Shrink-swell is recognised as the most costly geohazard across Great Britain. For example due to the hot dry summer of 2018, more than 10,000 households made insurance claims worth a total of £64 million to deal with the impact of subsidence between July and September, according to the Association of British Insurers (ABI) (Insurance Times, 2018). This was the highest level of subsidence insurance claims since the heatwaves of 2006 and 2003 (Which.co.uk, 2018). Over an average year, insurers would usually expect to pay out approximately £75 million to rectify the impact of subsidence on homes (Guardian, 2018). The BGS GeoSure shrink-swell dataset considers the physical properties of the geology to provide a susceptibility rating for potential ground movement. It does not, however, account for changes in climate, and parameters that will affect soil water content. GeoClimate clay shrink-swell has been developed to enable the climate variables to be considered, alongside the geotechnical properties of the ground immediately below and around the foundations, and provide a longer term, modelled analysis for resilience assessments. It is essentially a national hazard susceptibility map, showing change in susceptibility with time, due to changes in climate. This methodology has been developed by engineering geologists, hydrogeologists, geophysicists and information developers at the British Geological Survey, following stakeholder engagement, and is presented as a series of GIS data layers. The UK Climate Projections (UKCP)1 provide an assessment of how the UK climate may change, providing projections of rainfall, temperature and sea level rise during

1 h ttp://ukclimateprojections.metoffice.gov.uk/

the 21st Century. In 2009 the UK Met Office Hadley Centre, in collaboration with a consortium of organisations and funded by the Department of Environment, Food and Rural Affairs (DEFRA), released UKCP09, based on the most sophisticated scientific research, providing projections for three scenarios: low, medium and high greenhouse emissions. Alongside these global climate models (GCMs), the Centre for Ecology & Hydrology (CEH) also produced 11 regional climate models (11RCMs) realisations, based on UKCP09 medium emission scenario. CEH utilised these 11RCM to generate the ‘Future Flows’ datasets, providing available precipitation and GB potential evapotranspiration for hydrological and groundwater modelling (Prudhomme et al., 2012, Boorman et al., 1995, Murphy et al., 2009). This enabled BGS to access the UKCP09 medium emission projection and combine it with BGS geological datasets and groundwater models, to produce GeoClimate.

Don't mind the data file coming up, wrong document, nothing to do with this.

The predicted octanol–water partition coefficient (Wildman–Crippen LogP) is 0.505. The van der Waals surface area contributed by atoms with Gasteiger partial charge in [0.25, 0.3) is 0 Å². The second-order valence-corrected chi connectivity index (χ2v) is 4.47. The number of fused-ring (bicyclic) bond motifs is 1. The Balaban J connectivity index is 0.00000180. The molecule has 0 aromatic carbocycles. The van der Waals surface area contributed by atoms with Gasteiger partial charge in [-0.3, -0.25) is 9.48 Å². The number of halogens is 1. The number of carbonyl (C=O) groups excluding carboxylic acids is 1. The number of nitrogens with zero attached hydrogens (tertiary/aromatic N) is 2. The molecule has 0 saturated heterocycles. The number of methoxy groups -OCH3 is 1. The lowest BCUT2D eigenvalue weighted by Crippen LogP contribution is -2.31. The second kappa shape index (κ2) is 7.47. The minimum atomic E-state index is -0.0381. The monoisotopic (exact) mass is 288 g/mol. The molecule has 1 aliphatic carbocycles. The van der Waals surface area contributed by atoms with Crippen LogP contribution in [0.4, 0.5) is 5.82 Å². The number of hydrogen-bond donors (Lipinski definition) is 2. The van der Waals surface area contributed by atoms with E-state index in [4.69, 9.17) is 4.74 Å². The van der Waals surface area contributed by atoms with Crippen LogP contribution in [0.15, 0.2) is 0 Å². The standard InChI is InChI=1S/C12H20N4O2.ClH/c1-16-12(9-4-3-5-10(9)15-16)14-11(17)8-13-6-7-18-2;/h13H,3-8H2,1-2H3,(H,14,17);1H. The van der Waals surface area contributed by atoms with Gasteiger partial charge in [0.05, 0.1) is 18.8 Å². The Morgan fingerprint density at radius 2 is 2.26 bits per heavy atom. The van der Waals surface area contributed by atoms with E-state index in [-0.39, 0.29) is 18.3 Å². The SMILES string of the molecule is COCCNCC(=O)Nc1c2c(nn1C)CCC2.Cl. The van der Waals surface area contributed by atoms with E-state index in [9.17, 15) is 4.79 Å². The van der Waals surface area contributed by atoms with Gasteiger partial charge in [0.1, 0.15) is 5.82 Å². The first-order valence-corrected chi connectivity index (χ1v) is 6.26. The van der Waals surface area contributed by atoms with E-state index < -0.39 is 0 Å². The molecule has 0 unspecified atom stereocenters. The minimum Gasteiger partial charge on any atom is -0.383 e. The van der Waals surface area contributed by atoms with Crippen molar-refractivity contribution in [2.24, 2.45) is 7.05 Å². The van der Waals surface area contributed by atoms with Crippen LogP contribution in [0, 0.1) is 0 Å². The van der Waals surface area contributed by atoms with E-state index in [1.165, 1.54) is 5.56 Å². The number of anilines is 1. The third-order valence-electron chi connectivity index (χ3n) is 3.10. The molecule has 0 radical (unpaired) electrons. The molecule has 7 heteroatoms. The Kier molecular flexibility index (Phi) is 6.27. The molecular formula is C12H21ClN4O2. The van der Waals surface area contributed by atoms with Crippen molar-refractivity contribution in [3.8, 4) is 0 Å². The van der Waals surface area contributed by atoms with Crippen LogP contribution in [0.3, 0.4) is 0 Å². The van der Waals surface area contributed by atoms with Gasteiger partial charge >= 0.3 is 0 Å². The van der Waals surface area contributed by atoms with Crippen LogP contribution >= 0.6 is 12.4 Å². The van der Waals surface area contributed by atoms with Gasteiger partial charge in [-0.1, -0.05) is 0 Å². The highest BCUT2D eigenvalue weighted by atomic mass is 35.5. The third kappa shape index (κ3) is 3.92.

2.4 WHO MIGHT REQUIRE THIS DATA? Natural ground stability hazards, such as clay shrink-swell may lead to financial loss for anyone involved in the ownership or management of property. These hazards could increase in likelihood and propensity when considering the impacts of a changing climate. These impacts could relate to increased insurance premiums, depressed house prices and, in some cases, engineering works to stabilise land or property. The identification of areas of potential increased risk of clay shrink–swell susceptibility from climate change will be of use to all those required to plan for longer-term resilience into the 21st Century. This includes planners, developers, construction companies, and utility companies, consulting engineers, builders, loss adjusters, the insurance industry, architects and surveyors. These hazards may also impact on anyone involved in infrastructure networks (road or rail) or utility companies. The key benefit of GeoClimate is that it provides a ‘hot spot’ map of potential risk areas, which can inform mitigation strategies (and therefore save time associated with fewer manual site visits), prioritise works and aid risk reduction. The product might be used to inform changes in the design of foundations so buildings are not affected by the increased hazard. The cost of such prevention may be very low, and is often many times lower than the repair bill following ground movement. When integrated within the workflows of our intended user base it can support prioritisation of remedial action, or help define buildings at most risk, thereby reducing subsidence events and potentially saving the costs of rebuild and disruption.